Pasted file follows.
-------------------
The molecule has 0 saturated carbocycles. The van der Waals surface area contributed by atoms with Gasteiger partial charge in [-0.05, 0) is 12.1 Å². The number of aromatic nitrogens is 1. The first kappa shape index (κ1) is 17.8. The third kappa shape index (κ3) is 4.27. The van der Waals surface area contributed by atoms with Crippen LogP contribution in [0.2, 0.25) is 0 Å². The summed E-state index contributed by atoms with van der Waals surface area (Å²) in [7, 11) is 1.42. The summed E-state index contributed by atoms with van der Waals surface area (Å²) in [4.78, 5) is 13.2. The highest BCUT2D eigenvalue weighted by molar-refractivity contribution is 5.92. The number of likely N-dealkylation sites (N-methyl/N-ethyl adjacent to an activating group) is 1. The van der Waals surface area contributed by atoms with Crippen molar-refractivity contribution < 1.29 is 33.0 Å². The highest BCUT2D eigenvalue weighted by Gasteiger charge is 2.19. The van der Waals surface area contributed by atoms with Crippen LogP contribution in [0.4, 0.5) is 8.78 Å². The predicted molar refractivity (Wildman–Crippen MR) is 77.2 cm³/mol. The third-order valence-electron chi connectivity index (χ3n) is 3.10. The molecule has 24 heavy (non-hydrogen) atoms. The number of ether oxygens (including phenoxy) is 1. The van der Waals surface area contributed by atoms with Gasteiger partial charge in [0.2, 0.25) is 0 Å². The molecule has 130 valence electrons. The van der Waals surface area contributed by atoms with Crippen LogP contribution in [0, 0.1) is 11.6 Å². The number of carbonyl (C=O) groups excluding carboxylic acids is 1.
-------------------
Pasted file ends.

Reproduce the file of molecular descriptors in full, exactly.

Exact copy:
The molecule has 0 saturated carbocycles. The van der Waals surface area contributed by atoms with Gasteiger partial charge in [-0.05, 0) is 12.1 Å². The number of aromatic nitrogens is 1. The first kappa shape index (κ1) is 17.8. The third kappa shape index (κ3) is 4.27. The van der Waals surface area contributed by atoms with Crippen LogP contribution in [0.2, 0.25) is 0 Å². The summed E-state index contributed by atoms with van der Waals surface area (Å²) in [7, 11) is 1.42. The summed E-state index contributed by atoms with van der Waals surface area (Å²) in [4.78, 5) is 13.2. The highest BCUT2D eigenvalue weighted by molar-refractivity contribution is 5.92. The number of likely N-dealkylation sites (N-methyl/N-ethyl adjacent to an activating group) is 1. The van der Waals surface area contributed by atoms with Crippen molar-refractivity contribution < 1.29 is 33.0 Å². The highest BCUT2D eigenvalue weighted by Gasteiger charge is 2.19. The van der Waals surface area contributed by atoms with Crippen LogP contribution in [0.4, 0.5) is 8.78 Å². The predicted molar refractivity (Wildman–Crippen MR) is 77.2 cm³/mol. The third-order valence-electron chi connectivity index (χ3n) is 3.10. The molecule has 24 heavy (non-hydrogen) atoms. The number of ether oxygens (including phenoxy) is 1. The van der Waals surface area contributed by atoms with Gasteiger partial charge in [0.2, 0.25) is 0 Å². The molecule has 130 valence electrons. The van der Waals surface area contributed by atoms with Crippen LogP contribution in [0, 0.1) is 11.6 Å². The number of carbonyl (C=O) groups excluding carboxylic acids is 1.